Hong Kong's residents are rushing for the sidelines in the city's property market, as a political crisis festers while street rallies that have persisted for more than a month have deteriorated into violence.
Sales of lived-in homes will fall 35.5 per cent to a five-month low of 2,600 transactions in July, with the value expected to drop 33.7 per cent to HK$24 billion (US$3.07 billion), according to a forecast by Centaline Property Agency. Even the flipping of car-parking space - a unique short-term speculation in land-scarce Hong Kong - has already fallen by 52.4 per cent to fewer than 600 lots this month, from 1,261 last year, said Midland Realty.
"Buyers are adopting a wait-and-see attitude," as sentiments had been "affected by a series of incidents such as the protest rallies against the controversial extradition bill, and a developer who reneged on its commercial plot in the former Kai Tak airport," said Wong Leung-sing, senior associate director of research at Centaline.
The downbeat forecast for July is a blow to Hong Kong's property bull run, which had barely begun to recover its pace after a five-month stumble. HSBC and Bank of China (Hong Kong) cut their valuations of used homes in the New Territories and Kowloon on July 9, a month after an estimated 1 million people marched on the streets to oppose the city's controversial extradition bill.
Even though the bill is essentially "dead" according to Hong Kong's Chief Executive Carrie Lam Cheng Yuet-ngor, rallies persisted almost everyday, and are showing signs of deteriorating into violence. On Saturday, police made the largest seizure of the home-made explosive triacetone triperoxide (TATP) and arrested a man in connection with building an arsenal of weapons and fire-bombs on the eve of another major protest rally.
The total number of newly built and lived-in homes sold in Hong Kong plunged 44.3 per cent in June to 4,774 units, according to the Land Registry's data compiled by Hong Kong Property (Services). Only 102 shops changed hands in June, 34.2 per cent fewer than a month earlier, Midland said. The value of offices that changed hands fell 35 in June to HK$2.25 billion, even as the number of transactions remained the same at 135.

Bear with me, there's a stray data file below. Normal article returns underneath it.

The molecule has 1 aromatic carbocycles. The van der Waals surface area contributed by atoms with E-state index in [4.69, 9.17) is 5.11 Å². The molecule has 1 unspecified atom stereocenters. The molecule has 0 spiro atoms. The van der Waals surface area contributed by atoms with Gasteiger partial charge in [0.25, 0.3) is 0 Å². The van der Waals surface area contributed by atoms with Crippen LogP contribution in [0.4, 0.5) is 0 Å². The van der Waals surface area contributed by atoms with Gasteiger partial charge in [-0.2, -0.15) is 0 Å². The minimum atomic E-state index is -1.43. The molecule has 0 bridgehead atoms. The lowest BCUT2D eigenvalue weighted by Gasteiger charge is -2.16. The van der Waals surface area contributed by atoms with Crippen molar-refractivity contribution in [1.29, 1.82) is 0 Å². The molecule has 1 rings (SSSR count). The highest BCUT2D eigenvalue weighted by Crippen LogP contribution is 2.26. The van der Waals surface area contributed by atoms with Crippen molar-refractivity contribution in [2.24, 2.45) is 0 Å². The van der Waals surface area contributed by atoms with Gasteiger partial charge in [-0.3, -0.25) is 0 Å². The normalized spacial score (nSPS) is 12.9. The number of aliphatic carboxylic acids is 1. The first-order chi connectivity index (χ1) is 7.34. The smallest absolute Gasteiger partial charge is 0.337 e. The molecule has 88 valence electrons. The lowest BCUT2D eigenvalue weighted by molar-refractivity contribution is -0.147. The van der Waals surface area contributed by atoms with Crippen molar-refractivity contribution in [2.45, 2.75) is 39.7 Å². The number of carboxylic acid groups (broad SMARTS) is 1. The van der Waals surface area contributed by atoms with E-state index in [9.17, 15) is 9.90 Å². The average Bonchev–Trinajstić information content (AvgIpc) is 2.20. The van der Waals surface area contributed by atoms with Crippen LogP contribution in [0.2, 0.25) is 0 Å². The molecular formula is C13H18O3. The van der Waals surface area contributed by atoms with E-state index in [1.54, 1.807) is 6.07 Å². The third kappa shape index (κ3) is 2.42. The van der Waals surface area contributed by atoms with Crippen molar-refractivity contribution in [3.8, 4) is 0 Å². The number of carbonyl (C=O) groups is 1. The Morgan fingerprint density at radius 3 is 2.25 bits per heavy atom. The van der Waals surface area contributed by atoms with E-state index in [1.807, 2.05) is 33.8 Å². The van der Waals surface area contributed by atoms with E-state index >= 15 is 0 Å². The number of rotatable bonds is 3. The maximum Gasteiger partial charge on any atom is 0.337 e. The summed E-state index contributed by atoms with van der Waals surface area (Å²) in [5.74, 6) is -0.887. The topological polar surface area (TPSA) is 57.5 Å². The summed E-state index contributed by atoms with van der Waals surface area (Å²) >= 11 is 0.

Knight Frank thought prices could drop up to 5 per cent, Credit Suisse said prices could drop but did not specify how much, CK Asset maintained its forecast made early this year home prices could drop 10 per cent this year and by up to 8 to 10 per cent next year, Moody's said there may be "blips and bumps" of 2 to 3 per cent, but would later recover.
The impact of the current political crisis on Hong Kong's property market draws a stark contrast with the Occupy Central protests of 2014, which lasted for 79 days between September 26 and December 15.
Real estate sales actually rose 1.2 per cent to 7,996 transactions in September of that year, dipped 0.4 per cent in October, shrank by 19 per cent in November and then rebounded by 17.4 per cent in December when the protests disbanded.
"Occupy Central was long but not as serious (as now), with conflicts once or twice a week," said Chris Leung, a lecturer of finance at the Chinese University of Hong Kong Business School. "There were only two to three conflicts at that time," Leung. "There are still some (conflicts) coming. Everyone knows. Nobody knows how to end the case."
Can Kai Tak, Hong Kong's former airport, take off as the city's second business district?
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